Where legal proceedings are in place, however, and there is no desire to rekindle the relationship, there is usually some kind of court order involved about dealing with anger and violence issues that may not even be present in the person ordered into therapy. A delicate balance between legal requirements and handling the need to have therapy for problems that don’t exist is difficult to maintain, but ultimately is achievable.
Objective testing as part of any assessment is a first priority. There are established tests that, if the accused perpetrator does not have personality disorders or other psychopathology, will show a “normal” profile. Such tests can contain sub-tests to look out for people who respond dishonestly to try to skew the results.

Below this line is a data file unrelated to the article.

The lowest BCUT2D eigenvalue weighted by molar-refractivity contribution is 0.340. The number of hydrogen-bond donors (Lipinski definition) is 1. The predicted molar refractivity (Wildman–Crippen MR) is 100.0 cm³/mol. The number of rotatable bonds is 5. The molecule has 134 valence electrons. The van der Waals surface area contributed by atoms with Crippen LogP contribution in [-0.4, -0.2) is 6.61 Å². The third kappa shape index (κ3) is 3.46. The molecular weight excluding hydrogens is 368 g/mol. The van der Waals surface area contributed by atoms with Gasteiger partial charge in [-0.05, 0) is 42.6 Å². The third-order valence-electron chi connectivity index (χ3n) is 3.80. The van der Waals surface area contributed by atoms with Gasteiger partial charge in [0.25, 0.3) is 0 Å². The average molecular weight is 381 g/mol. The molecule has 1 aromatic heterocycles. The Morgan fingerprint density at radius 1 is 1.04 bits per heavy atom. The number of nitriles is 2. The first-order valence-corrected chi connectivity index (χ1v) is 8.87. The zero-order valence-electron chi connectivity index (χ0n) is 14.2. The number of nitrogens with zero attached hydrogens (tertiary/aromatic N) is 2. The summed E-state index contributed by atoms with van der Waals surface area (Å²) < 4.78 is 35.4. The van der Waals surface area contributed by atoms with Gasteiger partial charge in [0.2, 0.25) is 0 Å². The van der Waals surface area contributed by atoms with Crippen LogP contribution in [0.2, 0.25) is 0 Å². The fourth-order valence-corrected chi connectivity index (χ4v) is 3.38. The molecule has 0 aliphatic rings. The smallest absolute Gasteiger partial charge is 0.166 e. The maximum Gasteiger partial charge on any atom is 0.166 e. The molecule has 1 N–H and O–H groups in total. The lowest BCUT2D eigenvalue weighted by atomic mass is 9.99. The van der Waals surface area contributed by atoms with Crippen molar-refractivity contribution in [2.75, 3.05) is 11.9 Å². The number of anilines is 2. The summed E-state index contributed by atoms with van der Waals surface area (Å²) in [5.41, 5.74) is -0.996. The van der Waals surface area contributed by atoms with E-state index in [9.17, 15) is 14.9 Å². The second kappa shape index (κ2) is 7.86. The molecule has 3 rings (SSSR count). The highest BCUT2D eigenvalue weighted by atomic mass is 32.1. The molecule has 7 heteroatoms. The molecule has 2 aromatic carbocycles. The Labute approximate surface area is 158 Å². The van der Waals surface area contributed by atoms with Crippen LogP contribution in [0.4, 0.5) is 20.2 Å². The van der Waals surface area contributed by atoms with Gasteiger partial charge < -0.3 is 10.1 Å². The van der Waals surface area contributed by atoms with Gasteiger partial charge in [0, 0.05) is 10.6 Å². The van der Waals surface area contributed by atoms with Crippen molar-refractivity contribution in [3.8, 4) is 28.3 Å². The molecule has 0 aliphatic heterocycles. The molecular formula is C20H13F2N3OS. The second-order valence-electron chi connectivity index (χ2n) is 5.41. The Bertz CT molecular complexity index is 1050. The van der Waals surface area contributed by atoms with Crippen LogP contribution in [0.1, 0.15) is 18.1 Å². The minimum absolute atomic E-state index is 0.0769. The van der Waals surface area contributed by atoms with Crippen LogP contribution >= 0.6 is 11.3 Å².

If a solicitor is involved, it is best to make sure your psychologist has instructions from that solicitor, but also is able to discuss it with your legal eagle to make sure that everything gets covered that needs to be covered, if there are gaps in the instructions.
Medicare does not cover psycho-legal reports, so there may be some expense in engaging a psychologist to help with your DV matters. You can expect a request for a retainer up front, and a condition that the report be paid for on delivery out of money placed in trust with your solicitor when the report is commissioned.
It may be difficult to get a precise estimate of costs, because it may not be known in advance how much additional documentation may be required, or how much extra work is needed to “make all necessary inquiries,” which is a condition any expert witness has to live up to. That is because ultimately, for an expert report, the duty of the reporter is to the court to provide as accurate a picture as possible on which to base decisions.